Currency Note

Sterling strengthens after Brexit Party withdraws from Tory seats

By Erin Harding November 12th, 2019

Sterling strengthens

The pound was strong against the euro yesterday, after the Brexit Party announced that it would not field candidates for any seats held by the Conservative Party in the 2017 election. This may make a hung parliament seem less probable, although there is still plenty of room for the unpredictable.

Euro was down against the pound, and later today we will see economic sentiment figures, expected to show a large drop from -23.5 to -32.5.

The dollar also weakened yesterday over continuing trade war uncertainty, and comments from Donald Trump called into question whether a ‘phase one’ deal really would be able to be signed by the end of the month.

There’s a lot of uncertainty ahead, so make sure to lock in today’s rate for up to two years if your company is making transfers over the coming months. Speak to your Business Trader on 020 7898 0500 to find out more.

GBP: Pound up as Brexit Party rules out Tory seats

The pound strengthened yesterday on news that the Brexit Party would not stand candidates in any of the 317 seats that were won by the Conservative Party in the 2017 general election. Sterling was boosted against both the pound and the euro as the possibility of a hung Parliament potentially looks less likely. Leader of the Brexit Party, Nigel Farage, said that they will concentrate their efforts on seats held by the Labour Party.

Farage has also since called for the Conservative’s to return the favour and step down in Labour-held constituencies, in order to make way for the Brexit Party. Sterling has weakened slightly as a result.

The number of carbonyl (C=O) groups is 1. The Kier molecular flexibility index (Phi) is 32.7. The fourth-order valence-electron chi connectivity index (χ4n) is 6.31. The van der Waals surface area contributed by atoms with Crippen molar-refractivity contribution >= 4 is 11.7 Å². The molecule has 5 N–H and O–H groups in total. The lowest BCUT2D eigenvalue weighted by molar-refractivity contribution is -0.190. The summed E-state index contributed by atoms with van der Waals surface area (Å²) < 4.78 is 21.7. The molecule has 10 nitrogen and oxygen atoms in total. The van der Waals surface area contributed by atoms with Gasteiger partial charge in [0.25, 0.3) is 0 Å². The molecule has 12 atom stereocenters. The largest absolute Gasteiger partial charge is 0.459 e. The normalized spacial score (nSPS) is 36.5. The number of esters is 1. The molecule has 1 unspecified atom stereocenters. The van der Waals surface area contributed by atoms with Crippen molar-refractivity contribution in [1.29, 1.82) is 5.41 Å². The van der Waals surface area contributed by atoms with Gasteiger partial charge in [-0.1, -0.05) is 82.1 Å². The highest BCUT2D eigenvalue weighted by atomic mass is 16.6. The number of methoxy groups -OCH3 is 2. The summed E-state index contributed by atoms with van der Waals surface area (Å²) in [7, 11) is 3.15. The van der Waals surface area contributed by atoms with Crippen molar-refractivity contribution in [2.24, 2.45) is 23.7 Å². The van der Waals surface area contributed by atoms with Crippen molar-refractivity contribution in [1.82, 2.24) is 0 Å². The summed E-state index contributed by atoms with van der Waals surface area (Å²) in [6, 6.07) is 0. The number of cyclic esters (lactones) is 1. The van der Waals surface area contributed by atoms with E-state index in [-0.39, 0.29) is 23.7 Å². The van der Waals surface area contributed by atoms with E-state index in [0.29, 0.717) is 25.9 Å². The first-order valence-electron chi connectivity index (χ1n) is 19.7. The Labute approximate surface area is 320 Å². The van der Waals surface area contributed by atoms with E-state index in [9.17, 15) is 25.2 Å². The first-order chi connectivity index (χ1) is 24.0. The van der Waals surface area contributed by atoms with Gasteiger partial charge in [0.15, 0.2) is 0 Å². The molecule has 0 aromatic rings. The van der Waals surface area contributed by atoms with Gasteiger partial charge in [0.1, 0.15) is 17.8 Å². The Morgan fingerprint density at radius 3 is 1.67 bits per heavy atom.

Sterling was also supported earlier in the day due to GDP figures, which showed that the economy has avoided recession and grew by 0.3% on a quarterly basis. However, the year-on-year figure showed the slowest expansion in over a decade.

Balance of Trade figures showed that the trade deficit rose in September, showing that imports increased at 3.9% whilst exports advanced at a slower 1.1%. Industrial production fell 1.4% in September, marking the fourth consecutive month of losses in industrial output.

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EUR: Euro down on UK election news

Euro weakened against the pound yesterday, as Nigel Farage announced that the Brexit Party would not be standing in any seats the Conservative Party already holds. Meanwhile, the ECB’s council is calling for changes in decision-making, as Christine Lagarde takes up her post as President. They are calling for formal votes on issues such as setting interest rates, as well as stopping the President from announcing policy before discussing it with the council, effectively tying their hands. Lagarde told the media that, taking up her post, she would ‘start with teamwork’.

Local media in Croatia is reporting that the country’s central bank governor, Boris Vujcic, has said the country could join the eurozone as early as 2023. The government has already sent forward its letter of intent to enter the European Exchange Rate Mechanism II, back in July, and intends to have the process completed within a year.

The euro was given a boost late yesterday evening after reports that President Trump may delay auto tariffs on the EU for six months.

USD: Dollar weaker as trade uncertainties continue

The dollar weakened yesterday as trade uncertainties between the US and China continued. Following comments on Friday that he had not agreed to scrap tariffs on Chinese goods, despite reports that said otherwise, President Trump added that talks were going “very nicely” but that he would only make a deal if it was best for America. This called into question the possibility of both Trump and President Xi Jinping signing a ‘phase one’ deal at the end of the month.

Today, Trump will make a speech at the Economic Club of New York. Should he mention the phase one deal today or the roll back of tariffs, the dollar could move accordingly.

The unrest in Hong Kong has also weighed on the dollar. Protests intensified yesterday and police used live ammunition on demonstrators.

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